Idina Menzel Reveals Blast-From-the-Past Poster From Her Wedding Singer Days

first_img View Comments Idina Menzel Broadway supernova Idina Menzel has obviously been digging through her family’s attic in Long Island, because she just tweeted an amazing blast-from-the-past photo from her wedding singer days. The Rent and Wicked alum is sporting some fantastic pink eyeshadow, feathered bangs, giant rhinestone earrings, and wait…is that blue eyeliner? Yes. Yes, it is. We’re hoping the Frozen fave will belt hits like “Let It Go,” “Take Me Or Leave Me” and “Defying Gravity” at her one-night-only concert at Jones Beach Ampitheatre on July 17—and we’ve got our fingers crossed she’ll be wearing this exact getup. Don’t let us down, Idina!center_img Star Fileslast_img

Seaport Global analyst: U.S. thermal coal ‘could be a disaster zone in 2020’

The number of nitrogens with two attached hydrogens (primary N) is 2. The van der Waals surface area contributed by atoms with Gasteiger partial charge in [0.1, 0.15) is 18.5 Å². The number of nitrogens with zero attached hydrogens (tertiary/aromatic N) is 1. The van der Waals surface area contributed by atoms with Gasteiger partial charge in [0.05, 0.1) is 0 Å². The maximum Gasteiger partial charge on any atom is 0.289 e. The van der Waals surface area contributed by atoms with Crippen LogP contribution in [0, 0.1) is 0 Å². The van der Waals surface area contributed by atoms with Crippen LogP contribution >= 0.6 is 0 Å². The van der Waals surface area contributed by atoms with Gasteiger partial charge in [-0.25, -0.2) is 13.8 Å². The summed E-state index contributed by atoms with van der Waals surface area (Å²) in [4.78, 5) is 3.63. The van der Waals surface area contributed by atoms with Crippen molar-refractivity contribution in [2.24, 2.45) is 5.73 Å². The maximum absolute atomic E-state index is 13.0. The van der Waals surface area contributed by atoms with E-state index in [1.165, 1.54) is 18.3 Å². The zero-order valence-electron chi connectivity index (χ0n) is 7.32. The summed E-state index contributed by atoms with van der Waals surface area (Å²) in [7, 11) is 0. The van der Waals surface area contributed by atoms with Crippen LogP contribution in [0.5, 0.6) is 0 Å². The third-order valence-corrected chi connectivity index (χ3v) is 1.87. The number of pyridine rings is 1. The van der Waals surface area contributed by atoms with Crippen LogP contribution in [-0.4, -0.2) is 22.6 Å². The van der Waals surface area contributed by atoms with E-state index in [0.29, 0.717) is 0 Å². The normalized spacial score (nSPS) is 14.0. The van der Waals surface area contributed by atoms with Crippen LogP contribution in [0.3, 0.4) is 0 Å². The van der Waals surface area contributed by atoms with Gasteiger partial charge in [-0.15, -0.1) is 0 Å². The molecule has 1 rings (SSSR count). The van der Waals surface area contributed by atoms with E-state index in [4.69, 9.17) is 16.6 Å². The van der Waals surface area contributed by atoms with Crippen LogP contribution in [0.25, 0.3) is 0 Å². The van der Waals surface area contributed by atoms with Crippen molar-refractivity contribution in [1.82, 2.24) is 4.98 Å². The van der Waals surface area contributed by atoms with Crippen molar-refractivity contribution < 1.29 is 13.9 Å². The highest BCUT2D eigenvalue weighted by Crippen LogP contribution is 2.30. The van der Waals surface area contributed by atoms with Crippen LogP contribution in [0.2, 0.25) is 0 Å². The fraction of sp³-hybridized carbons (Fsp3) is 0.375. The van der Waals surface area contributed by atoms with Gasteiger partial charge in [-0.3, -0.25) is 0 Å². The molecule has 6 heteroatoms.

first_imgSeaport Global analyst: U.S. thermal coal ‘could be a disaster zone in 2020’ FacebookTwitterLinkedInEmailPrint分享S&P Global Market Intelligence ($):In the second quarter of 2019, average quarterly U.S. coal mining employment declined to the lowest level since the first quarter of Donald Trump’s presidency as production in the first half remains significantly lower than the first or second half of 2018.Average employment in the sector fell by about 2.7% from the first to the second quarter of 2019 while coal production held roughly flat in the same period, S&P Global Market Intelligence analysis of federal data shows. Employment and production figures could look even starker in the next quarter. Blackjewel LLC sent hundreds of miners home and operations were idled in the wake of the company’s bankruptcy early in the third quarter while export markets that propped up the industry in recent periods are showing signs of weakness moving forward.Seaport Global Securities LLC analyst Mark Levin recently wrote that there are few new metallurgical coal projects in the pipeline worldwide as “producers continue to struggle to offset depletion, particularly because geology is getting more difficult, and a lot of excess cash is being returned to shareholders rather than reinvested in new projects.” Domestic thermal coal in the U.S. has long been in decline, but “could be a disaster zone in 2020” based on an expected drop in demand, Levin wrote.Coal production and employment trends vary significantly by location. The nation’s most productive coal region, the Powder River Basin, produced significantly less coal in the first half of 2019 than in the first or second half of 2018. The area produces thermal coal and has limited access to export markets, making it particularly susceptible to a secular decline in U.S. utility coal consumption.Unless other coal producers pick up the slack, quarterly coal production could take a significant dip in the third quarter as Blackjewel’s Eagle Butte and Belle Ayr mines remain closed since July 1 after initial financing for the company’s bankruptcy fell through. The mines accounted for 7.9 million tons of coal production in the second quarter, roughly 11.1% of the 71.4 million tons of coal produced in the period. Contura Energy Inc. is currently negotiating with federal officials to resolve issues with Contura’s proposed purchase of the mines, which it sold to Blackjewel in 2017.Despite a significant amount of production going offline due to the closures, Peabody Energy Corp. President and CEO Glenn Kellow reported that even a month after the Blackjewel mines stopped producing, prices did not change due to ongoing competition from low-priced natural gas and renewables. Peabody and Arch Coal Inc. recently announced they are working toward a joint venture of their operations in the Powder River Basin and Colorado.More ($): U.S. coal employment, production slides as market poised to get even tougherlast_img read more